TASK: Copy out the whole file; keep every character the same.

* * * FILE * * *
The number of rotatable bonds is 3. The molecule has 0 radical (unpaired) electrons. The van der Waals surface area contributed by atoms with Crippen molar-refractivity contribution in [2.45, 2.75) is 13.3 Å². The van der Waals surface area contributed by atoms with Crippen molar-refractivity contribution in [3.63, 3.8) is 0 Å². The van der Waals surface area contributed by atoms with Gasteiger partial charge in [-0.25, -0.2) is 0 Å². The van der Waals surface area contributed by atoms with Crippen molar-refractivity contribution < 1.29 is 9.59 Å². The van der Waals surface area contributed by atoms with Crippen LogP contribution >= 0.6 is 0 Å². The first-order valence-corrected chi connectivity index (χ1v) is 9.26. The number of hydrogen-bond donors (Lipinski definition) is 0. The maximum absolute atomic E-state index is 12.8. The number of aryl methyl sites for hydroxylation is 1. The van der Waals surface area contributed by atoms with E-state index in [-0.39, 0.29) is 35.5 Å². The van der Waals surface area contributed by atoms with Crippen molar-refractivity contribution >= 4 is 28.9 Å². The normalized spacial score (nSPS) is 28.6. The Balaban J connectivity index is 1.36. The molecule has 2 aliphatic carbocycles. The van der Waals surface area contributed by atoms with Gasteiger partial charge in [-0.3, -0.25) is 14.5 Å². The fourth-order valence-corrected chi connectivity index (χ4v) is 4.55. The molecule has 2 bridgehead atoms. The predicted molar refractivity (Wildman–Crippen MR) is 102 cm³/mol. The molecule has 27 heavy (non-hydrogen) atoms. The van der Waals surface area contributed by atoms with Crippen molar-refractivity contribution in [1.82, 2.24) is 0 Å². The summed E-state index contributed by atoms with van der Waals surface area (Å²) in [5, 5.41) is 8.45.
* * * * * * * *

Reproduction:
The number of rotatable bonds is 3. The molecule has 0 radical (unpaired) electrons. The van der Waals surface area contributed by atoms with Crippen molar-refractivity contribution in [2.45, 2.75) is 13.3 Å². The van der Waals surface area contributed by atoms with Crippen molar-refractivity contribution in [3.63, 3.8) is 0 Å². The van der Waals surface area contributed by atoms with Gasteiger partial charge in [-0.25, -0.2) is 0 Å². The van der Waals surface area contributed by atoms with Crippen molar-refractivity contribution < 1.29 is 9.59 Å². The van der Waals surface area contributed by atoms with Crippen LogP contribution >= 0.6 is 0 Å². The first-order valence-corrected chi connectivity index (χ1v) is 9.26. The number of hydrogen-bond donors (Lipinski definition) is 0. The maximum absolute atomic E-state index is 12.8. The number of aryl methyl sites for hydroxylation is 1. The van der Waals surface area contributed by atoms with E-state index in [-0.39, 0.29) is 35.5 Å². The van der Waals surface area contributed by atoms with Crippen molar-refractivity contribution >= 4 is 28.9 Å². The normalized spacial score (nSPS) is 28.6. The Balaban J connectivity index is 1.36. The molecule has 2 aliphatic carbocycles. The van der Waals surface area contributed by atoms with Gasteiger partial charge in [-0.3, -0.25) is 14.5 Å². The fourth-order valence-corrected chi connectivity index (χ4v) is 4.55. The molecule has 2 bridgehead atoms. The predicted molar refractivity (Wildman–Crippen MR) is 102 cm³/mol. The molecule has 27 heavy (non-hydrogen) atoms. The van der Waals surface area contributed by atoms with Crippen molar-refractivity contribution in [1.82, 2.24) is 0 Å². The summed E-state index contributed by atoms with van der Waals surface area (Å²) in [5, 5.41) is 8.45.